Well, Monday came around, and upon entering the much revered VIP room, I was soon disappointed. The sofas were just a touch spongier, there was a small screen displaying upcoming trials, and we found a set of dominoes, chess pieces and playing cards. All of these games were missing a good few of their components, and the information screen made about as much sense as the conversational drivel we were poring over. With topics ranging from metal detecting to the nightmares of finding childcare whilst on jury service, I soon became disinterested.

It’s little wonder then that during this second week I managed to fall asleep on one of the suspiciously stained purple sofas within fifteen minutes of my arrival. I was eventually awoken by a suitably displeased court usher, and told I was to march to the front of the line as I was juror number one. I informed said usher that I was first going to go to the toilet, and proceeded to delay everything further. Well, how am I supposed to listen to evidence nay pass judgement whilst shuffling around in my chair praying that my pelvic muscles might just be strong enough?

Urination was, it turned out, my most powerful weapon in my arsenal of tools for annoying the court staff. During the giving of evidence at one point, I really needed the toilet once again, and so I raised my hand. The judge, it transpired, was just about to call a comfort break anyway and so I didn’t cause too much of a scene, however I did let the usher know afterwards that if it’d had been left much longer, I would instead have been asking for a mop.

It’s not just the jury usher that I managed to wind up, but also the jury officer in charge of us whilst we were in purgatory. Having threatened to commit a crime just to be sent into a courtroom for the better air conditioning, I was soon attempting to rally my fellow jurors to start a riot in protest of the lack of access to coffee and snacks due to the shuttering of the court canteen.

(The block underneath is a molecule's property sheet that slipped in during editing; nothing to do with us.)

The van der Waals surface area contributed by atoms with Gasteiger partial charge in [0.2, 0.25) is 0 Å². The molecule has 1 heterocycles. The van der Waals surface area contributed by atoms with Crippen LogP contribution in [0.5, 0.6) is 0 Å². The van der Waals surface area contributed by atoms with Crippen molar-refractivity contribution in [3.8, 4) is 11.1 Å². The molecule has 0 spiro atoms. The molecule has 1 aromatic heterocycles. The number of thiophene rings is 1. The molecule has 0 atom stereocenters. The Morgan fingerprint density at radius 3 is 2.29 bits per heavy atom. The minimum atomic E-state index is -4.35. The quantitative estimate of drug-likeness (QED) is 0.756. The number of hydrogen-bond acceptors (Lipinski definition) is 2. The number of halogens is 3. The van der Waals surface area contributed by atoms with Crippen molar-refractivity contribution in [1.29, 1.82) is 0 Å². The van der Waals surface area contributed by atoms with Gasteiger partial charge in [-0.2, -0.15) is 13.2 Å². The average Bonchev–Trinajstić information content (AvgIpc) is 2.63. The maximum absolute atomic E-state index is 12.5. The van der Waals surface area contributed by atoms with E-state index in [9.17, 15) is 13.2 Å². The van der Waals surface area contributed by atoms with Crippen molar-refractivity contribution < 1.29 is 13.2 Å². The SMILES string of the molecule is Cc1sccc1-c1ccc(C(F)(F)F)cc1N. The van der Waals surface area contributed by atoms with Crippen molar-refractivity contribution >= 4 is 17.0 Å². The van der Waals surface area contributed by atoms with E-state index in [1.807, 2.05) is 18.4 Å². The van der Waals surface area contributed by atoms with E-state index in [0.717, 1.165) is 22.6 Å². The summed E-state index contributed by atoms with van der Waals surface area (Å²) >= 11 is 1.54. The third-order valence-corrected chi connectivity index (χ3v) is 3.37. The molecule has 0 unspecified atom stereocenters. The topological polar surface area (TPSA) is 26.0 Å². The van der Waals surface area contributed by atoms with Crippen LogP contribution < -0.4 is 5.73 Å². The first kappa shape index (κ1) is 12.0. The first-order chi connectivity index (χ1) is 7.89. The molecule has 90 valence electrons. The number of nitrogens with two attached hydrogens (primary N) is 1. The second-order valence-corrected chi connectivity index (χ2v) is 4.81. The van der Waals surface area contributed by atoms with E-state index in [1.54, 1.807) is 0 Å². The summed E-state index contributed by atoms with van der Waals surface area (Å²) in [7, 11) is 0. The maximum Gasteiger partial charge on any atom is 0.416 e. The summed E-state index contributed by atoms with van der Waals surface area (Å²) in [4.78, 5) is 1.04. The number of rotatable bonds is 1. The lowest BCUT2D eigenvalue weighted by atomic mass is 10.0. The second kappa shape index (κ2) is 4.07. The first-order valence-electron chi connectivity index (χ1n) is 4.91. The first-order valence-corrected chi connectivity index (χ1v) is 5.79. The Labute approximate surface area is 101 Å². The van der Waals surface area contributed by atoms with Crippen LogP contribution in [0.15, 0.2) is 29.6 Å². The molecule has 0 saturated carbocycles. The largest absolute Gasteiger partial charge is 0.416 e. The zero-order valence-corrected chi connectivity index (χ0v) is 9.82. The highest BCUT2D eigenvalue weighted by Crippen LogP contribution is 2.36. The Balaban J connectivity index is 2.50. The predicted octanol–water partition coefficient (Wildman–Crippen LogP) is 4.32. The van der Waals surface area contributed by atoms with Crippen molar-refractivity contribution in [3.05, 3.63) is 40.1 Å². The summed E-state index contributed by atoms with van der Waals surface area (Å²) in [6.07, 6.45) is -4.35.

We had been sent letters the week before beginning advising us of the closure, however one Monday we were held in the abandoned canteen whilst a bunch of new jurors took up all the space in our usual purgatory abode. Here my nosiness, lack of respect for authority and tendency to get restless led me to discover that the access door to the kitchen hadn’t been locked, and so I wandered in without a second thought. Having failed to find any food in the darkened fridges, I reported back to my fellow jurors that I’d instead found the knife rack, and that we could just hold court staff hostage until our demands for snacks were met. Somehow nobody seemed interested in my plan, and so I was forced to cause mischief elsewhere.

This came in the form of an attempt to bribe court security into letting me through without the faff of a bag inspection by means of offering them some crisps from a large bag of flamin’ hot Doritos. Needless to say this didn’t work, but I wasn’t too fussed as it meant I kept the Doritos to contribute to the buffet that me and a fellow juror had begun to assemble. She surpassed even me by going to the trouble of buying a plate from Aldi on which to arrange the selection of biscuits she’d brought along. That’s commitment.